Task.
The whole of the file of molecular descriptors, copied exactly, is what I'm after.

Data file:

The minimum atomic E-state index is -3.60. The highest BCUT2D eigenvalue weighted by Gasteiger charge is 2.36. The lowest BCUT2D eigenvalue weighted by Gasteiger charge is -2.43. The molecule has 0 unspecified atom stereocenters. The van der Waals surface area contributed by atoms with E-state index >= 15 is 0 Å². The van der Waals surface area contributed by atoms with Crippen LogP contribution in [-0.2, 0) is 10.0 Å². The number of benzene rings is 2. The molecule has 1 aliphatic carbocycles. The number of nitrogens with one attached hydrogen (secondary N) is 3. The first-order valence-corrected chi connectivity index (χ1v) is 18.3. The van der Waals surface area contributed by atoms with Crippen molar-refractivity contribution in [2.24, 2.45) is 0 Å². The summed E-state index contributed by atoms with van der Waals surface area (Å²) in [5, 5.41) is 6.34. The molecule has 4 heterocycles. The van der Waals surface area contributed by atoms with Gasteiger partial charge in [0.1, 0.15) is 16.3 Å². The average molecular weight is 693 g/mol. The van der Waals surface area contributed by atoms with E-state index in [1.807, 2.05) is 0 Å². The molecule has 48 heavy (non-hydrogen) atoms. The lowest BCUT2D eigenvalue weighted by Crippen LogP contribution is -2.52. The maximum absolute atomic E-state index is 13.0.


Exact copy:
The minimum atomic E-state index is -3.60. The highest BCUT2D eigenvalue weighted by Gasteiger charge is 2.36. The lowest BCUT2D eigenvalue weighted by Gasteiger charge is -2.43. The molecule has 0 unspecified atom stereocenters. The van der Waals surface area contributed by atoms with E-state index >= 15 is 0 Å². The van der Waals surface area contributed by atoms with Crippen LogP contribution in [-0.2, 0) is 10.0 Å². The number of benzene rings is 2. The molecule has 1 aliphatic carbocycles. The number of nitrogens with one attached hydrogen (secondary N) is 3. The first-order valence-corrected chi connectivity index (χ1v) is 18.3. The van der Waals surface area contributed by atoms with Crippen molar-refractivity contribution in [2.24, 2.45) is 0 Å². The summed E-state index contributed by atoms with van der Waals surface area (Å²) in [5, 5.41) is 6.34. The molecule has 4 heterocycles. The van der Waals surface area contributed by atoms with Gasteiger partial charge in [0.1, 0.15) is 16.3 Å². The average molecular weight is 693 g/mol. The van der Waals surface area contributed by atoms with E-state index in [1.807, 2.05) is 0 Å². The molecule has 48 heavy (non-hydrogen) atoms. The lowest BCUT2D eigenvalue weighted by Crippen LogP contribution is -2.52. The maximum absolute atomic E-state index is 13.0.